What is a Rain Garden?

Rain Gardens Collect Rain Water and Snow Melt

Rain gardens are depressions in the landscape that capture precipitation, filter and absorb it through soil. They can be used to capture up to 40% of water that would otherwise become runoff.

Rain gardens have been recognized by the U.S. Green Building Coalition LEED certification as effective aids in managing stormwater.

Creating a Rain Garden

Siting Your Rain Garden –  Take advantage of locations that have good drainage and lie within existing drainage patterns. Low spots aren’t ideal because they often have poor drainage, possibly leading to standing water. Rain gardens should be placed to intercept water before it gets to the lowest areas of a yard. Locations with poor draining soil necessitate excavation to correct the drainage. If your lawn slopes, consider creating a small terrace for your garden.

Tips for Site Location

  • Avoid sites too close to foundations. Sites close to buildings may leak into your home’s foundation. A ten-foot buffer is usually recommended.
  • Redirect rain water toward a distant rain garden. Create underground piping to direct water to the site or create channels and/or swales. These types of features can become attractive parts of landscaping and increase water drained at the rain garden. Consider having a garden for both your front and back yard.
  • Avoid excavating near large trees. Excavation can damage tree roots. Also, some trees produce chemicals that are toxic to certain plants.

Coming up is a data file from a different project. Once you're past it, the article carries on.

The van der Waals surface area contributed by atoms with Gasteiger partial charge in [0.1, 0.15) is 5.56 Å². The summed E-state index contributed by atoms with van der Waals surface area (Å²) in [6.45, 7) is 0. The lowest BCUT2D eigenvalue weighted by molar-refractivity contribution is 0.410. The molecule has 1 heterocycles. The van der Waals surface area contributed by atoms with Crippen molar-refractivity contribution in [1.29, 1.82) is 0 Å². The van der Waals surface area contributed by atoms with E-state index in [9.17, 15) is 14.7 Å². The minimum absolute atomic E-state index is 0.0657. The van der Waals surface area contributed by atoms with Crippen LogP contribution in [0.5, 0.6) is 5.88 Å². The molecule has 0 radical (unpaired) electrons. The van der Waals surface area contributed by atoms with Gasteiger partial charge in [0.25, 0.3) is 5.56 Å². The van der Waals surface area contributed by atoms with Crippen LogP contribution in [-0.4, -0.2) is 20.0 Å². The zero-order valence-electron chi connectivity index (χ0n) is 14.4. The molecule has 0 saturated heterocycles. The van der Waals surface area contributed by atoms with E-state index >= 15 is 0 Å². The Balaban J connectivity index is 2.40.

• Be aware of property lines, right of ways and underground utilities. Call utility companies first to identify lines before you dig.

Evaluate the Soil – The most important aspect of a functioning rain garden is its ability to absorb water. Some soils that are compacted and have poor drainage may need to be excavated in order to create favorable soil conditions. Compact soils may need to be excavated up to two feet to create adequate conditions.

Create an effective design –  Any size rain garden will have a positive impact on water drainage. Ideally, a rain garden would absorb all the rain that is otherwise runoff from your yard. Estimate the size of the garden by considering the area of roof and pavement from which the garden will capture runoff. Depending on how absorbent your soil is, the area of the garden should be between 20 and 60 percent of total drainage area. Home rain gardens are usually between 150 and 400 square feet.

Prepare the site – Excavate a spot to create the garden. Some locations and soil conditions might require more excavation than other sites. When creating the basin, dig a saucer shape so water can be spread and absorbed over a wider area. For compacted or poor soil conditions, consider amending the poor soil with better soil.

Select the plants – Select plants that are suitable to the site’s pH, light and water conditions. Be aware that some areas of the rain garden will be more wet than other areas. Plants should be able to survive in both wet environments, when the garden acts as a pool, and in dry environments between rain falls. Some examples include New England Aster, Switchgrass, Sweet Joe-Pye Weed, Maidenhair Fern and Wild Columbine.

Worried that your rain garden might attract unwanted pests, such as mosquitoes? Rain gardens are not ponds: A properly designed rain garden will only hold water for less than 48 hours, which is not enough time for mosquitoes or other pesky insects to breed.

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